DES can developmentally imprint genes by changing the pattern of DNA methylation

Gene imprinting in developmental toxicology :
a possible interface between physiology and pathology

2001 Study Overview

  1. Introduction
  2. Hormonal carcinogenesis
  3. Effects of diethylstilbestrol (DES)
  4. Estrogens and gene imprinting in carcinogenesis
  5. Regulation of imprinting
  6. Conclusions


Gene imprinting is an epigenetic mechanism for accomplishing persistent change in gene expression.

In this brief paper, we explore the mechanisms for imprinting genes and present data showing that the synthetic estrogen, diethylstilbestrol (DES) can developmentally imprint genes by changing the pattern of DNA methylation.

We further discuss the implications of this and other findings for non-mutagenic aspects of developmental toxicology, and suggest ways to use this concept in modifying in vitro screening for developmental toxicants.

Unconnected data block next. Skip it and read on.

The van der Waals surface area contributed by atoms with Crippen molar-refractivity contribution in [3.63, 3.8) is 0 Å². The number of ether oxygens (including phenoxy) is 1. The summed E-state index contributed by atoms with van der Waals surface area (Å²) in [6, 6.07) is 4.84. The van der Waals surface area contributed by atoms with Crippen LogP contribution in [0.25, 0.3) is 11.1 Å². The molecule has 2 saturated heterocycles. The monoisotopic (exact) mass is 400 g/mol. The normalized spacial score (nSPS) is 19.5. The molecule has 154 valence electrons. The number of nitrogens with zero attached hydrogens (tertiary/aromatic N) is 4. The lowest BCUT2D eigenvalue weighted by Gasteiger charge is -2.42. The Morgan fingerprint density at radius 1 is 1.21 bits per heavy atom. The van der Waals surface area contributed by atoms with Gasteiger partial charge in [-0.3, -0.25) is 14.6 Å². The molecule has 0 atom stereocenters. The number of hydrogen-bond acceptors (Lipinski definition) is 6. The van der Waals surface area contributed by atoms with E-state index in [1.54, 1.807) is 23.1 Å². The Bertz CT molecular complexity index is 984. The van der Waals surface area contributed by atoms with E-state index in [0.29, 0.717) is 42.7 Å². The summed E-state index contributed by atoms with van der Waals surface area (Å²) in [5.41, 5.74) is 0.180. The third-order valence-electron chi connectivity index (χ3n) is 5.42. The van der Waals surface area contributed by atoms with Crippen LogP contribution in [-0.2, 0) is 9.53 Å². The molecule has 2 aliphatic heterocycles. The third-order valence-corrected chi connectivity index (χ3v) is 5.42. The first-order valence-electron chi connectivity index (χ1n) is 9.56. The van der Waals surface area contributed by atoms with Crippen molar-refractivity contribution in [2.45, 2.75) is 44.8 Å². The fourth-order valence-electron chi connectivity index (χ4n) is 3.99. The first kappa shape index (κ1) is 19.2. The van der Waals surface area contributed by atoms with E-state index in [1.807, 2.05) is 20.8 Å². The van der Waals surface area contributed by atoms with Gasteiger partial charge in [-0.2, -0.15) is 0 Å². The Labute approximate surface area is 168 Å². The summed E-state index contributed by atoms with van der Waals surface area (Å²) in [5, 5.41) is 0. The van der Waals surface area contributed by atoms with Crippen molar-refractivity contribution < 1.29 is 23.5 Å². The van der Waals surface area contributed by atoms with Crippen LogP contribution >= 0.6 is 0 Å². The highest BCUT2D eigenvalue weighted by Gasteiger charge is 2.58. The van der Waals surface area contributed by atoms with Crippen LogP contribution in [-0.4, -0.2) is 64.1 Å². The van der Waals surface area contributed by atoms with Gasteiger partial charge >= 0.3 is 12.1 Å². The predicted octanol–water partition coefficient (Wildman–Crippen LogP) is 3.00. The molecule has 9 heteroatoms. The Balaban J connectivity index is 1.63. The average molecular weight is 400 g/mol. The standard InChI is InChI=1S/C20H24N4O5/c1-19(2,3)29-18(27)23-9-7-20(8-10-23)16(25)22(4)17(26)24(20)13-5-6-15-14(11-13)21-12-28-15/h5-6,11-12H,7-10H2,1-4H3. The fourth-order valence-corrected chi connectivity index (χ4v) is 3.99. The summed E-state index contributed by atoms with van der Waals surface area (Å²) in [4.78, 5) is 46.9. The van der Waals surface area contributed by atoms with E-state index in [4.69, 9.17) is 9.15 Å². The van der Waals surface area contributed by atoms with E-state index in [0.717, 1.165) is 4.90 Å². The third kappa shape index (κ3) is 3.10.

Effects of diethylstilbestrol (DES)

Thus, we have studied the methylation pattern of the promoter of the lactoferrin gene in mice treated developmentally with DES (a treatment resulting in persistent expression of lactotransferrin and epithelial cancers in the uterus). The pattern of DNA methylation in developmentally treated mice was compared to those treated as adults (neither persistent gene expression, nor cancers are seen in the uterus after treatment as adults).

Five CpG sites available for methylation occur in a region upstream from the ERE (estrogen response element) in the mouse lactotransferrin promoter. In the developmentally estrogenized mouse, two sites remain unmethylated, while in the corresponding control, only one CpG site remains unmethylated. It has been shown previously that a one base pair change in methylation pattern can have a strong effect on expression of the gene.

Adult mice treated with the same dose of DES for the same time did not have a change in the DNA methylation pattern of the lactotransferrin gene. This is consistent with the inability of such treatment in the adult to persistently change expression of the gene.

The altered methylation pattern associated with estrogen treatment during differentiation of uterine epithelial cells provides a mechanism for irreversible expression of a normally reversible signal or provides one possible route for the change from epigenetic to genetic in hormonal carcinogenesis.



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